Today I’m thankful that I still have a mother, but if we’re going to have a day to celebrate mothers, please don’t ask me to:
Bake a cake for a fundraiser
Select a nanna scarf for me before I’m a grandmother
Volunteer for any initiative to improve the lives of already well-off people
Mend garments or
Clean up after babies
Also please don’t:
Buy me ugly socks
Make me a ceramic thingy that I’ll smash
Give me any more craft
Advise me to take vitamins, colonics, miracle cures or go for a run
Rescue another animal for me
Suggest helpful ways to brighten my floors
Today I don’t want to grow, inspire, achieve, strive or nurture, I’m cranky and I’m having a day off. Please quickly bring me a bottle of gin, tonic, lemons and an obedient bar man, then close the door on your way out. Your best present for Mumma is obedience and a big dose of shush.
Here’s to the magnificent 78’ers, those brave souls who stood up for their rights and tonight celebrate 40 years of Sydney Mardi Gras. These civil rights champions were brutally bashed, arrested, taunted and harassed and still they marched for their friends, for the freedom to be their magnificent selves, for equality, for ‘the love that dare not speak its name.’ Thank you to the warriors who fought for the freedom to love freely and to be equal citizens. Rainbow beauties I salute your courage. Your selfless actions made Sydney a more fun, more colourful and more inclusive place. I can’t imagine dancing on Oxford Street in 1983 without you.
As I hope for glitter not blood on the streets tonight, I’m shedding a few tears for the beautiful loved ones we lost when AIDS ripped through our lives in the 80s and 90s. I know tonight they will be there in spirit. I’m also thinking of the people who work so hard for Bobby Goldsmith and ACON and my friends decorating floats. Party on beauties. I feel nothing but love and pride when I see you shining.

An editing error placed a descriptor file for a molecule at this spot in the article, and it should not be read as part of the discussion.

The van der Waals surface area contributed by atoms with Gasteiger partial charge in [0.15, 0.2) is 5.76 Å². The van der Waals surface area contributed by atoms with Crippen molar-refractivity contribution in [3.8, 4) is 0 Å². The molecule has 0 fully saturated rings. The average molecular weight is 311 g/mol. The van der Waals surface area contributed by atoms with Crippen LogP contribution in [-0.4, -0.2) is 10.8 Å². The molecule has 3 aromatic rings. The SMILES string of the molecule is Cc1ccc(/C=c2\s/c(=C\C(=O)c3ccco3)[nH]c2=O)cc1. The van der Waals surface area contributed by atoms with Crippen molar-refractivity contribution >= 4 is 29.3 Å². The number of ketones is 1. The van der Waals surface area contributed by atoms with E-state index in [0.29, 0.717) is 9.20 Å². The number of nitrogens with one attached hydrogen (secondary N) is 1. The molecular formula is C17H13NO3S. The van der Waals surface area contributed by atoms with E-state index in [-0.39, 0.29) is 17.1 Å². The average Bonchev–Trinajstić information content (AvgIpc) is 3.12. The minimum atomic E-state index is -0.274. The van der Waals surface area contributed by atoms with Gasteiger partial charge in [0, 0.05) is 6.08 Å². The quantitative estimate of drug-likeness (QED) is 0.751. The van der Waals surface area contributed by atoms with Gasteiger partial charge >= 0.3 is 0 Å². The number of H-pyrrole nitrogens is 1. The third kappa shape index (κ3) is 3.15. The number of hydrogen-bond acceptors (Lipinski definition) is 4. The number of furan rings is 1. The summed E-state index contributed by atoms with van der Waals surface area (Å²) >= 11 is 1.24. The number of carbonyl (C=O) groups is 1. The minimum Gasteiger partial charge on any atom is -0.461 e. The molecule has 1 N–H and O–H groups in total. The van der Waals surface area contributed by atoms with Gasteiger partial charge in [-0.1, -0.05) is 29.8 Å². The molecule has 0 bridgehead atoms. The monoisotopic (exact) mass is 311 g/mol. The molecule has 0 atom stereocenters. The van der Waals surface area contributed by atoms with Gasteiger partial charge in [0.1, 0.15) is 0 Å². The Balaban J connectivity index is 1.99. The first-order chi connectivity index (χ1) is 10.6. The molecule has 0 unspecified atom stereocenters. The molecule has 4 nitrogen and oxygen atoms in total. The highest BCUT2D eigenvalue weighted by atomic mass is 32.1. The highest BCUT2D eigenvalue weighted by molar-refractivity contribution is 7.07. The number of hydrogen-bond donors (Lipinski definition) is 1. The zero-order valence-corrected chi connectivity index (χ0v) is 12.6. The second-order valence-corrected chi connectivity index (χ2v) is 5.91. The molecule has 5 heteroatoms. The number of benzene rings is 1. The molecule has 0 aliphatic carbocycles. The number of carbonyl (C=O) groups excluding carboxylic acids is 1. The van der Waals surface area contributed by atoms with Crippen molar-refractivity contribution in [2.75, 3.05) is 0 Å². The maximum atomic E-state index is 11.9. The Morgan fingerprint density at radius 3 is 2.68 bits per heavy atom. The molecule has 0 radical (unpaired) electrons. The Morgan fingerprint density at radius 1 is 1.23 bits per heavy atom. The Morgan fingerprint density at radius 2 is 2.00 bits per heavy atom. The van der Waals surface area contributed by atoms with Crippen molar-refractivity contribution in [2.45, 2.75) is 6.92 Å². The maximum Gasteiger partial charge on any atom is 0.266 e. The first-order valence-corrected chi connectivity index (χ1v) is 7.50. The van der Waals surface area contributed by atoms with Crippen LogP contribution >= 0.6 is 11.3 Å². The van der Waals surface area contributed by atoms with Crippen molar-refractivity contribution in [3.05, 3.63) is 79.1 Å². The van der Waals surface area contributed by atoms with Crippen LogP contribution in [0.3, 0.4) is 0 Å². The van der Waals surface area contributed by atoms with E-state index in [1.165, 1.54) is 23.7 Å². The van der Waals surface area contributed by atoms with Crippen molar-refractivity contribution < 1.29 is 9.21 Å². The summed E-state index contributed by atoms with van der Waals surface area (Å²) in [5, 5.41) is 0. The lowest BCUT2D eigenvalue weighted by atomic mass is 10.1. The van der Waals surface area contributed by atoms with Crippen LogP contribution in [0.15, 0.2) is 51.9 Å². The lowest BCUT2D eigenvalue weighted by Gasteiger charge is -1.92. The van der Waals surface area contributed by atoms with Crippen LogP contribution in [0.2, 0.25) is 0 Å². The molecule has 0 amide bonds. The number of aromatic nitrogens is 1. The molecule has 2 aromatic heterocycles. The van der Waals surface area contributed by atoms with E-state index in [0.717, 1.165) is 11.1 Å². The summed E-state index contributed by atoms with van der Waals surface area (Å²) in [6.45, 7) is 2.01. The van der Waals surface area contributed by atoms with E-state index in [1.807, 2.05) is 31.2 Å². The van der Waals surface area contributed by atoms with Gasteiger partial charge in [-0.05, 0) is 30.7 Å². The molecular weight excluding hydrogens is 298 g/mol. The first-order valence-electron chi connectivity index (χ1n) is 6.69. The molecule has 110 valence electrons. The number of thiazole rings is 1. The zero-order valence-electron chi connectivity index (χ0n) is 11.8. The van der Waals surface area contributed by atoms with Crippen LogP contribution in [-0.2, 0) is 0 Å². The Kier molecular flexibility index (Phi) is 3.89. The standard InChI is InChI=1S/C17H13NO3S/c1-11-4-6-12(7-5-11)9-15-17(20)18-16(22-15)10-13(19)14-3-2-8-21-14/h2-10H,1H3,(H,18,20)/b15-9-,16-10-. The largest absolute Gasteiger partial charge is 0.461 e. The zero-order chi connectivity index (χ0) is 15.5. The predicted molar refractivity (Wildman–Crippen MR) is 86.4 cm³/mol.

My oldest childhood friend is about to turn 50 and realising I have elderly friends has made me think about what I’m going to do with the rest of my life. Middle age can be about making time for personal growth and wondering what sort of human you want to become in the second half of your life. Once my kids have moved out of home, I want to inspire people, live well and have fun, so when I grow up, hopefully I’ll still be young enough to:
Care about my fellow humans like Sam Newman
Be open-hearted like Prune Macsween
Dance like Peter Garrett
Have the compassion of Miranda (Not Really) Devine
Pop pills like Ben Cousins
Manage my hair like Donald Trump
Tolerate people like Peter Dutton
Possess the humility of Malcolm Turnbull
Be open-minded like Andrew Blot
Be submissive like Eddie Maguire
Be as sexy as Bronwyn Bishop
What’s on your life goals bucket list?
Adding water to plastic flowers in a vase
Putting the TV remote in your handbag
Storing cutlery under the pillow
Folding undies and carefully placing them in the fridge
Dementia is my mum’s gift to me. She can’t remember what my children are doing this week, but I’m hearing loads of stories of her long ago boyfriends before my dad.
Dementia is my mum in tears when she can’t remember how to listen to phone messages
Dementia is 4am phone calls when she can’t remember if it’s my sister’s birthday or her wedding anniversary today
Dementia is finding pleasure in patting a kitten for hours at a time
Dementia is not knowing about Facebook or Snapchat or being contactable 24/7
Dementia is driving to the favourite places of my mum’s childhood
Dementia is sitting quietly doing puzzles that aren’t challenging
Dementia is telling all the staff in her nursing home that she is Polish, when her grandmothers were Irish and Welsh and her parents were born in Australia
Dementia is keeping her here long enough to value and appreciate and say thank you and goodbye
We have been gay
Going our way
Life has been beautiful
We have been young
After you’ve gone
Life will go on
Like an old song we have sung
When I grow too old to dream
I’ll have you to remember
When I grow too old to dream
Your love will live in my heart
So kiss me my sweet
And so let us part
And when I grow too old to dream
That kiss will live in my heart